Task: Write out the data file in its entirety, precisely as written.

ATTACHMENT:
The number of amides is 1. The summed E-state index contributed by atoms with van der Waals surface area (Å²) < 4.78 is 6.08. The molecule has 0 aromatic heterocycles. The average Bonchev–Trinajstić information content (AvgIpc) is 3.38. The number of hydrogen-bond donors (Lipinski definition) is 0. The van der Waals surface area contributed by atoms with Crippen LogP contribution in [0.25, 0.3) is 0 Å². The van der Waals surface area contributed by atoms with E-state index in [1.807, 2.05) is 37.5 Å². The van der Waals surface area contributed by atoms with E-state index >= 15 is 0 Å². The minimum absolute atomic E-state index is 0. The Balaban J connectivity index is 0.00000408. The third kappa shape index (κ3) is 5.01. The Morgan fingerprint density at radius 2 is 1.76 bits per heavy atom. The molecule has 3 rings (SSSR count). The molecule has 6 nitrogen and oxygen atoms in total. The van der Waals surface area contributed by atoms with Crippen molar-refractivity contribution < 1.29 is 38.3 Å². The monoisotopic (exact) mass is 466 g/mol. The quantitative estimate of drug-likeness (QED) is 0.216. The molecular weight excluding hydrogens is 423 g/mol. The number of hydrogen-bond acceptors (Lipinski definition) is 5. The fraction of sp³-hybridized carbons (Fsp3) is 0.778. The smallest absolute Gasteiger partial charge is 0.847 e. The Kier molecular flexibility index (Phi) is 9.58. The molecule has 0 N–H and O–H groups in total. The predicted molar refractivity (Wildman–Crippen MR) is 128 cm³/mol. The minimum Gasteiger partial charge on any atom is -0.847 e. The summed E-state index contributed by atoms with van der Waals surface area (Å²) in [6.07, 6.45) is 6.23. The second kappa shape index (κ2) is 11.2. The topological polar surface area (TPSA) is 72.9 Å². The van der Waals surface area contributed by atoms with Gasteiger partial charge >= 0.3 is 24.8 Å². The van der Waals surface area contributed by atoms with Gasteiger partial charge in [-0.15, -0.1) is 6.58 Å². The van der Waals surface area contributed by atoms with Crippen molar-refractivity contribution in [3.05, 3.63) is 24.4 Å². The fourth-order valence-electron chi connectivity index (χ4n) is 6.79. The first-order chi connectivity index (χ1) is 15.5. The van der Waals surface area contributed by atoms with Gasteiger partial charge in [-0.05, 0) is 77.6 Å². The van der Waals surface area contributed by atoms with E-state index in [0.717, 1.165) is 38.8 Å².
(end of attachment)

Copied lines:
The number of amides is 1. The summed E-state index contributed by atoms with van der Waals surface area (Å²) < 4.78 is 6.08. The molecule has 0 aromatic heterocycles. The average Bonchev–Trinajstić information content (AvgIpc) is 3.38. The number of hydrogen-bond donors (Lipinski definition) is 0. The van der Waals surface area contributed by atoms with Crippen LogP contribution in [0.25, 0.3) is 0 Å². The van der Waals surface area contributed by atoms with E-state index in [1.807, 2.05) is 37.5 Å². The van der Waals surface area contributed by atoms with E-state index >= 15 is 0 Å². The minimum absolute atomic E-state index is 0. The Balaban J connectivity index is 0.00000408. The third kappa shape index (κ3) is 5.01. The Morgan fingerprint density at radius 2 is 1.76 bits per heavy atom. The molecule has 3 rings (SSSR count). The molecule has 6 nitrogen and oxygen atoms in total. The van der Waals surface area contributed by atoms with Crippen molar-refractivity contribution < 1.29 is 38.3 Å². The monoisotopic (exact) mass is 466 g/mol. The quantitative estimate of drug-likeness (QED) is 0.216. The molecular weight excluding hydrogens is 423 g/mol. The number of hydrogen-bond acceptors (Lipinski definition) is 5. The fraction of sp³-hybridized carbons (Fsp3) is 0.778. The smallest absolute Gasteiger partial charge is 0.847 e. The Kier molecular flexibility index (Phi) is 9.58. The molecule has 0 N–H and O–H groups in total. The predicted molar refractivity (Wildman–Crippen MR) is 128 cm³/mol. The minimum Gasteiger partial charge on any atom is -0.847 e. The summed E-state index contributed by atoms with van der Waals surface area (Å²) in [6.07, 6.45) is 6.23. The second kappa shape index (κ2) is 11.2. The topological polar surface area (TPSA) is 72.9 Å². The van der Waals surface area contributed by atoms with Gasteiger partial charge >= 0.3 is 24.8 Å². The van der Waals surface area contributed by atoms with Gasteiger partial charge in [-0.15, -0.1) is 6.58 Å². The van der Waals surface area contributed by atoms with Crippen molar-refractivity contribution in [3.05, 3.63) is 24.4 Å². The fourth-order valence-electron chi connectivity index (χ4n) is 6.79. The first-order chi connectivity index (χ1) is 15.5. The van der Waals surface area contributed by atoms with Gasteiger partial charge in [-0.05, 0) is 77.6 Å². The van der Waals surface area contributed by atoms with E-state index in [0.717, 1.165) is 38.8 Å².